Applies to: SQL Server (all supported versions) Azure SQL Managed Instance
In a republishing model, the Publisher sends data to a Subscriber, which then republishes the data to any number of other Subscribers. This is useful when a Publisher must send data to Subscribers over a slow or expensive communications link. If there are a number of Subscribers on the far side of that link, using a republisher shifts the bulk of the distribution load to that side of the link.
Republishing data involves the following steps:
Create a publication at the Publisher.
Create a subscription to the publication for the republishing Subscriber.
Initialize the subscription. The subscription must be initialized before the publication is created at the republishing Subscriber, or replication will fail.
Create a publication in the subscription database at the republishing Subscriber.
Create subscriptions to the publication at the republishing Subscriber for the other Subscribers.
Initialize the subscriptions.
If you use merge replication in a republishing topology, all republishing Subscribers must use server subscriptions. For more information about subscription types, see Subscribe to Publications.
In the following illustration, both the Publisher and the republisher are acting as their own local Distributors. If each were set up to use a remote Distributor, each Distributor would need to be on the same side of the slow or expensive communications link as its Publisher. Publishers must be connected to remote Distributors by reliable, high-speed communications links.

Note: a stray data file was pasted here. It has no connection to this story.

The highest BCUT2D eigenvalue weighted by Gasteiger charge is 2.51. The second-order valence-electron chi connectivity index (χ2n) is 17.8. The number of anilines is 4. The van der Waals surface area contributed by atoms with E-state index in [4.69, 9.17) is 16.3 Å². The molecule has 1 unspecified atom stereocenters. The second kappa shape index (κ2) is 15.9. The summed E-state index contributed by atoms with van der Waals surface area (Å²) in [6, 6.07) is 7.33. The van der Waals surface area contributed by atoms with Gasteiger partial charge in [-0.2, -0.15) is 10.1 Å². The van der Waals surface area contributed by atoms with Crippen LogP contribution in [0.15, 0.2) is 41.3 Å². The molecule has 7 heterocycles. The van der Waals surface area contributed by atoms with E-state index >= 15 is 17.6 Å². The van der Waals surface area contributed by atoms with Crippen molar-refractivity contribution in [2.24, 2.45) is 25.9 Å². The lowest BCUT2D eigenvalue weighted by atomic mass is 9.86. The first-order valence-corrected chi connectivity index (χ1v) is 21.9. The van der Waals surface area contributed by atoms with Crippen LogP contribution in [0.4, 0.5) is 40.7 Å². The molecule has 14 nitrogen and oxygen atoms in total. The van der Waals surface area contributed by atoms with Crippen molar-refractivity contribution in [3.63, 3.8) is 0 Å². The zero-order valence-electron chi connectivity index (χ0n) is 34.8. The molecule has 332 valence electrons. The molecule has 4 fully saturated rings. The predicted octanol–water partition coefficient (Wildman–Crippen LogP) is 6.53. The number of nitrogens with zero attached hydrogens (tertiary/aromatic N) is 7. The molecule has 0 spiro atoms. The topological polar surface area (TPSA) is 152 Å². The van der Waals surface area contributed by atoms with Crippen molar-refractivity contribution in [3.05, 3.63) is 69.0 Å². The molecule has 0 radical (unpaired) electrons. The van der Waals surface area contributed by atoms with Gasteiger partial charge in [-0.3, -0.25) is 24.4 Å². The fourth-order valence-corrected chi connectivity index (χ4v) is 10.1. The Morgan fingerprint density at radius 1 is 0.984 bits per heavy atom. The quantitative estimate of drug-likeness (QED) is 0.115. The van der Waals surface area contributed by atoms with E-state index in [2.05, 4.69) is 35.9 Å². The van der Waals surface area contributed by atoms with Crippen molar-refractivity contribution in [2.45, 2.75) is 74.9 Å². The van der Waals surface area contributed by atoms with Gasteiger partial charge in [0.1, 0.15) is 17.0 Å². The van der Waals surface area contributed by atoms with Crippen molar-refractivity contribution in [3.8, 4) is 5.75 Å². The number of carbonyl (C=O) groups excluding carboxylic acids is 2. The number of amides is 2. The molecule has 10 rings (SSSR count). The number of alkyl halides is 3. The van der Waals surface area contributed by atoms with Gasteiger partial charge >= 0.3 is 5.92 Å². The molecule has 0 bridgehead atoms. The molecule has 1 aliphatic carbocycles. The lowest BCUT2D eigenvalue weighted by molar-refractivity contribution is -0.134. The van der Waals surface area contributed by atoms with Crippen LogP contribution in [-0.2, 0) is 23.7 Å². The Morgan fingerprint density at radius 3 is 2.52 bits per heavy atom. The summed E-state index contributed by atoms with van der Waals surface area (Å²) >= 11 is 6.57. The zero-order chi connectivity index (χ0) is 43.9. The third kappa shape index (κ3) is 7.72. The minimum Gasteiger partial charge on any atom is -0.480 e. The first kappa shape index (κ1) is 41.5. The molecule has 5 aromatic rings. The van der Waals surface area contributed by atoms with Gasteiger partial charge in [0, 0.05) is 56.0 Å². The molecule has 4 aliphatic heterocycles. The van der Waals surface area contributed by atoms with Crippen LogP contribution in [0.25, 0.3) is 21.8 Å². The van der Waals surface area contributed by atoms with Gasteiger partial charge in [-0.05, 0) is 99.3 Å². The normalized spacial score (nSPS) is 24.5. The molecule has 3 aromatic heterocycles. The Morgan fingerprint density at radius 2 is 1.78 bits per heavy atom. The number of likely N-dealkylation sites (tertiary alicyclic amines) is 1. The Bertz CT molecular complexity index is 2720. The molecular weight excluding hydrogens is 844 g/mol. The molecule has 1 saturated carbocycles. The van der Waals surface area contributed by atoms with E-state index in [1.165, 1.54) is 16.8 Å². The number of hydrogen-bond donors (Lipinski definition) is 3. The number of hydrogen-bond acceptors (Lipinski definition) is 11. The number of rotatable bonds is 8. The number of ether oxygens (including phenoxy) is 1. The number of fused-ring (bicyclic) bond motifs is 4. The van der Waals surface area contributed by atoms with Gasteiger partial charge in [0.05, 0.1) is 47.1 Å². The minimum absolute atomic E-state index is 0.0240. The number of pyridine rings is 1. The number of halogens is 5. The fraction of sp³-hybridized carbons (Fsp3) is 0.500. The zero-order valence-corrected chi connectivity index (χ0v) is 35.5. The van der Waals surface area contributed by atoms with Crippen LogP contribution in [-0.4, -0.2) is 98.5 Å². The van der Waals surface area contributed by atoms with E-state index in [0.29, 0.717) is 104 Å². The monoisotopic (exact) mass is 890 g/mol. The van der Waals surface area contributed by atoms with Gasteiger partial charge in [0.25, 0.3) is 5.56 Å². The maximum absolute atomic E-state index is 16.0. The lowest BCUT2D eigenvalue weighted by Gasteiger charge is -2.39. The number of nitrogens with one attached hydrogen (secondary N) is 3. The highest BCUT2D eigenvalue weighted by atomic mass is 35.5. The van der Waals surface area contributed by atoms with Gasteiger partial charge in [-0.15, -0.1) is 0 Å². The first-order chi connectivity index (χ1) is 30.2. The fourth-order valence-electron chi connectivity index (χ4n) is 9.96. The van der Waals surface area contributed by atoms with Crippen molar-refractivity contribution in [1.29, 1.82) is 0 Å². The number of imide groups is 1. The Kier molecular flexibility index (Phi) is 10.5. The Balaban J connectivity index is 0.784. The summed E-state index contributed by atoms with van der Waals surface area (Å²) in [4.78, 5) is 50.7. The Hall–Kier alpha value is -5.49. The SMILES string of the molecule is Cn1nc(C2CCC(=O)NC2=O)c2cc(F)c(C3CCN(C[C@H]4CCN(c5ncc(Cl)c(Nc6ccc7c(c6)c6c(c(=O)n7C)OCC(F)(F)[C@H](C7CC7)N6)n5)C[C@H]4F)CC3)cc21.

Any server can act as both a Publisher and Subscriber. For example, consider the following diagram in which a publication of a table exists in London and must be distributed to four different cities in the United States: Chicago, New York, San Diego, and Seattle. The server in New York is chosen to subscribe to the published table originating in London, because the New York site meets these conditions:
The network link back to London is relatively reliable.
The London-to-New York communication costs are acceptable.
There are good network communications lines from New York to all other Subscriber sites in the United States.
Replication supports the republishing scenarios shown in the following table.
|Transactional publication||Transactional subscription/transactional publication||Transactional subscription|
|Transactional publication||Transactional subscription/merge publication*||Merge subscription|
|Merge publication||Merge subscription/merge publication||Merge subscription|
|Merge publication||Merge subscription/transactional publication||Transactional subscription|
*You should set the
@published_in_tran_pub property on the merge publication. By default, transactional replication expects tables at the Subscriber to be treated as read-only. If merge replication makes data changes to a table in a transactional subscription, non-convergence of data can occur. To avoid this risk, we recommend that any such table be specified as download-only in the merge publication. This prevents a merge Subscriber from uploading data changes to the table. For more information, see Optimize Merge Replication Performance with Download-Only Articles.